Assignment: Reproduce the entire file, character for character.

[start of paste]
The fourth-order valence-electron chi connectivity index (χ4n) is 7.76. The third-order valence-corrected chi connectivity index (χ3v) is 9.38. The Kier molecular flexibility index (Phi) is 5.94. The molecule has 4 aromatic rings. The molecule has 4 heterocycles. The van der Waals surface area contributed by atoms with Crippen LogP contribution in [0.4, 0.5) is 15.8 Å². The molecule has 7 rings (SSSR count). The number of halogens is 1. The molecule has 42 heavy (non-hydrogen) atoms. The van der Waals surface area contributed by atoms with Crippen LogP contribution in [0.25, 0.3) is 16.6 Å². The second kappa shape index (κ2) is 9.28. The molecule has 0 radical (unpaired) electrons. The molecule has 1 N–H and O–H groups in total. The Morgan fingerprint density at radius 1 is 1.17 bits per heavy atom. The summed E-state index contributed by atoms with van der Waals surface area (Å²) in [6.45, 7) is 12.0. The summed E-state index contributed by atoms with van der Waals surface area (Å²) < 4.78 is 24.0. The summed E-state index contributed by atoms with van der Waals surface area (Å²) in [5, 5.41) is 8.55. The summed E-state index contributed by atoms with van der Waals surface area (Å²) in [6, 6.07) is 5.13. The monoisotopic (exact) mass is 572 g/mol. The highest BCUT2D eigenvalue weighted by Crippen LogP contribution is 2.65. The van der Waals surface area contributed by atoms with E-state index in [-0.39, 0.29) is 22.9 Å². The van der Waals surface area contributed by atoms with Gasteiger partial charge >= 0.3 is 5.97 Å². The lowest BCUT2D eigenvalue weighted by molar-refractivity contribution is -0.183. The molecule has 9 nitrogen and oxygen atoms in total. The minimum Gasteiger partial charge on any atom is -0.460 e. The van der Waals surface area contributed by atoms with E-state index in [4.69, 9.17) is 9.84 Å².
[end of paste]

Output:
The fourth-order valence-electron chi connectivity index (χ4n) is 7.76. The third-order valence-corrected chi connectivity index (χ3v) is 9.38. The Kier molecular flexibility index (Phi) is 5.94. The molecule has 4 aromatic rings. The molecule has 4 heterocycles. The van der Waals surface area contributed by atoms with Crippen LogP contribution in [0.4, 0.5) is 15.8 Å². The molecule has 7 rings (SSSR count). The number of halogens is 1. The molecule has 42 heavy (non-hydrogen) atoms. The van der Waals surface area contributed by atoms with Crippen LogP contribution in [0.25, 0.3) is 16.6 Å². The second kappa shape index (κ2) is 9.28. The molecule has 0 radical (unpaired) electrons. The molecule has 1 N–H and O–H groups in total. The Morgan fingerprint density at radius 1 is 1.17 bits per heavy atom. The summed E-state index contributed by atoms with van der Waals surface area (Å²) in [6.45, 7) is 12.0. The summed E-state index contributed by atoms with van der Waals surface area (Å²) < 4.78 is 24.0. The summed E-state index contributed by atoms with van der Waals surface area (Å²) in [5, 5.41) is 8.55. The summed E-state index contributed by atoms with van der Waals surface area (Å²) in [6, 6.07) is 5.13. The monoisotopic (exact) mass is 572 g/mol. The highest BCUT2D eigenvalue weighted by Crippen LogP contribution is 2.65. The van der Waals surface area contributed by atoms with E-state index in [-0.39, 0.29) is 22.9 Å². The van der Waals surface area contributed by atoms with Gasteiger partial charge >= 0.3 is 5.97 Å². The lowest BCUT2D eigenvalue weighted by molar-refractivity contribution is -0.183. The molecule has 9 nitrogen and oxygen atoms in total. The minimum Gasteiger partial charge on any atom is -0.460 e. The van der Waals surface area contributed by atoms with E-state index in [4.69, 9.17) is 9.84 Å².